FOOD BUSINESS & MARKETING: Club Soda
Although the c-store demographic hasn't changed much in recent years, manufacturers have altered their product mix to c-stores. Instead of just offering beef jerky, cigarettes and single-serve sizes of their grocery store lines, marketers are now developing products specifically for the c-store audience, and are using that audience to test the viability of new product ideas. According to U.S. Census Bureau data, there are currently more than 36 million people aged 21- to 30-years-old in the U.S. These young adults are a prime audience for food and beverage marketers.
On everyone's tongues at NACS was the term "alcoh-pops," the moniker for the new generation of drinks made with vodka and/or malt liquor, combined with fruit juices and/or lemonades, energy drinks and isotonic beverages, targeted at the newly legal and ready-to-spend Generation X.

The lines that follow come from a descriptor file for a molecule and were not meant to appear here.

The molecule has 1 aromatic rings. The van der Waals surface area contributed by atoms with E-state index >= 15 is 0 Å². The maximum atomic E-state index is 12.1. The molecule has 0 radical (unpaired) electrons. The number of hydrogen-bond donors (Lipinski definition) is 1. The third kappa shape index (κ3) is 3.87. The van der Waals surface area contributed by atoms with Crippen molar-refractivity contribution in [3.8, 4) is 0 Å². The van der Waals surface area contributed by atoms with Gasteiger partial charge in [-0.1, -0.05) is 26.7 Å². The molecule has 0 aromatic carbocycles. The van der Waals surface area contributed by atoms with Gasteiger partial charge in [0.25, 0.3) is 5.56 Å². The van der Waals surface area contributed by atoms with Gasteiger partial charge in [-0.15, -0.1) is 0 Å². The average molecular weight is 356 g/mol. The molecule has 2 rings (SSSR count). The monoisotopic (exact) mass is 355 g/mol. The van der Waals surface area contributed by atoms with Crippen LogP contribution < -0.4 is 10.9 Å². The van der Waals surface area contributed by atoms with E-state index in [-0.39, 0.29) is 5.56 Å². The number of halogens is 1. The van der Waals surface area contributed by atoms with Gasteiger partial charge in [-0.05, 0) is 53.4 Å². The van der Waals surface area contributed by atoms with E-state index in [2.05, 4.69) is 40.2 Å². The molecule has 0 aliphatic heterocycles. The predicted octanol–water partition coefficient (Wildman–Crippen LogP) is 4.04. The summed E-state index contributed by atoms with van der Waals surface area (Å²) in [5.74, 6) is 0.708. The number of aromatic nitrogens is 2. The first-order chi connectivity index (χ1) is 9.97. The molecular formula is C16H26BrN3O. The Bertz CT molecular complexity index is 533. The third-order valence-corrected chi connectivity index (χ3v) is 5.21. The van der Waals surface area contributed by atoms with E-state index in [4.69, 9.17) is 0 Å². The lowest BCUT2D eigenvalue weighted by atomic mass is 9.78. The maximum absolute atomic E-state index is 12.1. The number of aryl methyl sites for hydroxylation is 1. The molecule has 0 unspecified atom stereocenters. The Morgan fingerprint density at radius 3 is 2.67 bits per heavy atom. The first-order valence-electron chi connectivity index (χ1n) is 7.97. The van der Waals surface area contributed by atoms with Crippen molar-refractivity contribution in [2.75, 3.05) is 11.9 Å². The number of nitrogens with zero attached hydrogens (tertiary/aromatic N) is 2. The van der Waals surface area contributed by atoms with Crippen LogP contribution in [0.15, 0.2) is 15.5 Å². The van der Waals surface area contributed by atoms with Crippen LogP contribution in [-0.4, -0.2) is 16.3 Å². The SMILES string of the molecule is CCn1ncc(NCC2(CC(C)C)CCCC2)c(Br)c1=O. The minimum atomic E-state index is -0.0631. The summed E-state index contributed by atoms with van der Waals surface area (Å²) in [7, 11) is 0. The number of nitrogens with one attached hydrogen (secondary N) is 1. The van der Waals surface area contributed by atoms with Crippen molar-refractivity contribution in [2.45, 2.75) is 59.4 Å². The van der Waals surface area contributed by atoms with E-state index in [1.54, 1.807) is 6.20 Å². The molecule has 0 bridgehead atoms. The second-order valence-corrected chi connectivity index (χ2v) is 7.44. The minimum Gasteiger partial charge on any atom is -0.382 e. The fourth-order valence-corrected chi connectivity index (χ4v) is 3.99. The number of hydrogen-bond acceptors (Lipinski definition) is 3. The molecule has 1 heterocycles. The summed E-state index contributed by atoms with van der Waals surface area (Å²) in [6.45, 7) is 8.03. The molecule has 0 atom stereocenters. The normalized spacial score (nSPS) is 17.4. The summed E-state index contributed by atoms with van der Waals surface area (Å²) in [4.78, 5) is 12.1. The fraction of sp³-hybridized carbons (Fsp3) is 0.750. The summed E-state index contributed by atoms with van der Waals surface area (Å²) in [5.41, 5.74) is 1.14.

For years Golden, Colo.-based Coors Brewing Co.'s Zima brand has been an industry joke, despite its longevity. In addition, the wine coolers of the 1980s are synonymous with low alcoholic content and women who aren't serious about drinking. But industry insiders said sweeter, less sophisticated mixed drinks appeal to today's 20-something drinkers.
Spirited EnergyAt NACS, alternative soft drink maker Hansen Beverage Co. unveiled Hard E, what it calls the first New Age alcoholic beverage. The energy drink, a malt beverage with ginseng for energy, is also made with vodka and is being marketed with several taglines aimed at the 20-something crowd. A red devil-like character named Buzz is helping Hansen promote its "new kind of buzz" and the company also plays off the product name to encourage Gen Xers to "Party Hard E," a variant of the common college campus mantra.
Ray LaRue, vice president of sales for Corona, Calif.-based Hansen, said research told them college students were already buying their energy drinks at c-stores, purchasing the vodka separately, and then mixing the two in a flask for use on the dance floor. The high they get from the alcohol combined with the buzz from the energy ingredients gives them an added lift, but at 5% alcohol content, similar to beer. In Detroit, some convenience stores are selling 10 cases per week, he said.